“So intrapreneurs need to be more mindful, but at the same time they shouldn’t let these things always become a barrier. Some of the barriers can often be avoided by simply involving people from those different departments, as they can help the team navigate around road blocks.” Over time, companies tend to be able to shift and create more conducive guidelines concerning these types of experiments, said Kennedy. But it takes a champion in the beginning to model how this can be done.

The Customer-Centric Enterprise 

When Intuit—now deemed the “30-year old startup” for its ability to rapidly innovate—took steps to change its culture, the company created its Innovation Catalyst Program. Leaders at Intuit knew it was time to bring back the focus to customers, one of the main objectives of the program. The innovation program certainly started at the top, but the real traction came with champions who modeled and taught repeatable behaviors and methods to peers.

“Intuit reached into it’s organization to find the best designers and UX people and later added others who were maybe not so ‘expert’ in that field, but they were super passionate about building a system to further spread innovation with customers.” 

After being exposed to lean startup methods, colleagues developed the “problem solver” mentality. Intuit team members went from asking, “How do we increase revenue?” to asking, “What customer problems can we solve?”

During a panel discussion hosted by Batterii at the 2015 Front End of Innovation conference, Anthony Lambrou, Worldwide Innovation at Pfizer, told the audience how Pfizer scales its innovation efforts using design thinking. “We had pockets of innovation, and that model worked, and it actually brought about really great ideas,” explained Lambrou, adding that the company wanted to expand the innovation function. 

This involved experimenting and testing ideas rapidly, but it also relied heavily on their network of innovation champions. Those champions were key in getting early successes and they will remain key to scaling the effort across the entire company. Those champions will breed more champions and ultimately change the culture and way the company works.

Lambrou said Pfizer developed the tool- and cultural-based framework centrally. Using a train-the-trainer setup, the global network of 400 champions spread design thinking and innovative thinking behaviors and methods across the organization.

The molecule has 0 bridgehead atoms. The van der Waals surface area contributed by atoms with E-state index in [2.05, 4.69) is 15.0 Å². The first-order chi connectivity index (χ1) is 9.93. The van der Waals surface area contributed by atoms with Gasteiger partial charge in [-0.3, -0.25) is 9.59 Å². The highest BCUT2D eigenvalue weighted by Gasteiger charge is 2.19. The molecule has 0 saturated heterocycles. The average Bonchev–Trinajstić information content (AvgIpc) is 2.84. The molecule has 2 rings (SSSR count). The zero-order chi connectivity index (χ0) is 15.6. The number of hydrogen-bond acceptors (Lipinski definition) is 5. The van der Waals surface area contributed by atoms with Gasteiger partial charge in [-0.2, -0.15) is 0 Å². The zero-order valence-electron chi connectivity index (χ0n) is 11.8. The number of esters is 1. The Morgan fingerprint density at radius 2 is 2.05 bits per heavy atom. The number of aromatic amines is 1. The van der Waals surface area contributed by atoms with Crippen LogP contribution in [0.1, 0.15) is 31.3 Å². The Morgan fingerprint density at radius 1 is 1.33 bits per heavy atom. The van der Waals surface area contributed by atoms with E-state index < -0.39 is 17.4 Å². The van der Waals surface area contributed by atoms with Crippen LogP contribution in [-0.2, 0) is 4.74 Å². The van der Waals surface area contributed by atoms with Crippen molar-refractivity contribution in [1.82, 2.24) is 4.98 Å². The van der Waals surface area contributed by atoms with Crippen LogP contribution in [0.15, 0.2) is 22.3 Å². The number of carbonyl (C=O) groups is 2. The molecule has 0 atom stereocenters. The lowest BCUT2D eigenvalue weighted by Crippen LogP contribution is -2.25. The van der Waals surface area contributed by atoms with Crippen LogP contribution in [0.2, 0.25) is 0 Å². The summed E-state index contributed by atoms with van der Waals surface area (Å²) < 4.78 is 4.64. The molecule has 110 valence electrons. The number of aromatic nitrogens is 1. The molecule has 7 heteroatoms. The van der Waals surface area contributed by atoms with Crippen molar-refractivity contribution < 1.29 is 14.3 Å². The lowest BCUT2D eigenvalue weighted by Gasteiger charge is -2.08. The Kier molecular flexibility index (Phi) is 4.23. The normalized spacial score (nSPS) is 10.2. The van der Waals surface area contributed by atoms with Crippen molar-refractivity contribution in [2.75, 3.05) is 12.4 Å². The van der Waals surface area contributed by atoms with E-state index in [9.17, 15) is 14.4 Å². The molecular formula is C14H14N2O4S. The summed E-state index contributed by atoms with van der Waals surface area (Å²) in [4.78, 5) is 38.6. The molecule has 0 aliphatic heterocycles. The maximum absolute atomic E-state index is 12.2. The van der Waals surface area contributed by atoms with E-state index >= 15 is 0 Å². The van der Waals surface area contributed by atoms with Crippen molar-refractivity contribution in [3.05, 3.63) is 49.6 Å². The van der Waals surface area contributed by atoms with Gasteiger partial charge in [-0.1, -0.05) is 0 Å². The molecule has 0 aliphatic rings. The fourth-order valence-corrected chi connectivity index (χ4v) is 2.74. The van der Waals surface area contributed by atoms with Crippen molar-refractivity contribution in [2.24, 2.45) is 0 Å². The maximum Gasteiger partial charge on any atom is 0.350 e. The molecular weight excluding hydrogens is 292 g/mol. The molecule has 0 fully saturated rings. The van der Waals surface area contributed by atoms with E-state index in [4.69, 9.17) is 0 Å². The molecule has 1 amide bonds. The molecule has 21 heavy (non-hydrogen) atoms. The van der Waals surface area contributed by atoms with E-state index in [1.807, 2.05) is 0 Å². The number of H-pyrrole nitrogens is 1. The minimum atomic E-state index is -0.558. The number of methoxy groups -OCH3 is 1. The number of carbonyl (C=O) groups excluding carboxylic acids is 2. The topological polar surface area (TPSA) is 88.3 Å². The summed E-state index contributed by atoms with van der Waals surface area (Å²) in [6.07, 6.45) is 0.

Each of the day-to-day training programs can be amended and adapted, Lambrou said. “We run sessions through those particular trainers, but we also realize it’s not just set up to one structured format…we tailor it.” 

That innovation-training can fit within colleagues’ normal, daily routine, and is combined with a focus on cultural initiatives where people can learn behaviors conducive to injecting freshness and adopting innovation-oriented behaviors. 

“Both of these are examples where the ‘big picture’ may be planned out centrally, but over a period of months, these ‘champions’ can really accelerate engagement and passion in every single colleague, and on a global basis,” said Kennedy.

“It is no wonder, then, both companies are seeing transformative innovation. These innovation champions are key to driving the culture change needed for that transformation.”

About Jan Kennedy 

Jan Kennedy is founder and CEO of the Academy for Corporate Entrepreneurship. Inspired by the work of the Founder Institute, the world’s largest startup training and entrepreneur launchpad, Kennedy built the company on lean startup methods, with The Lean Startup by Eric Ries and The Lean Entrepreneur by Brant Cooper and Patric Vlaskowitz acting as driving forces behind the organization's development. Kennedy is still a Director at the Founder Institute. Find more information on AfCE's website.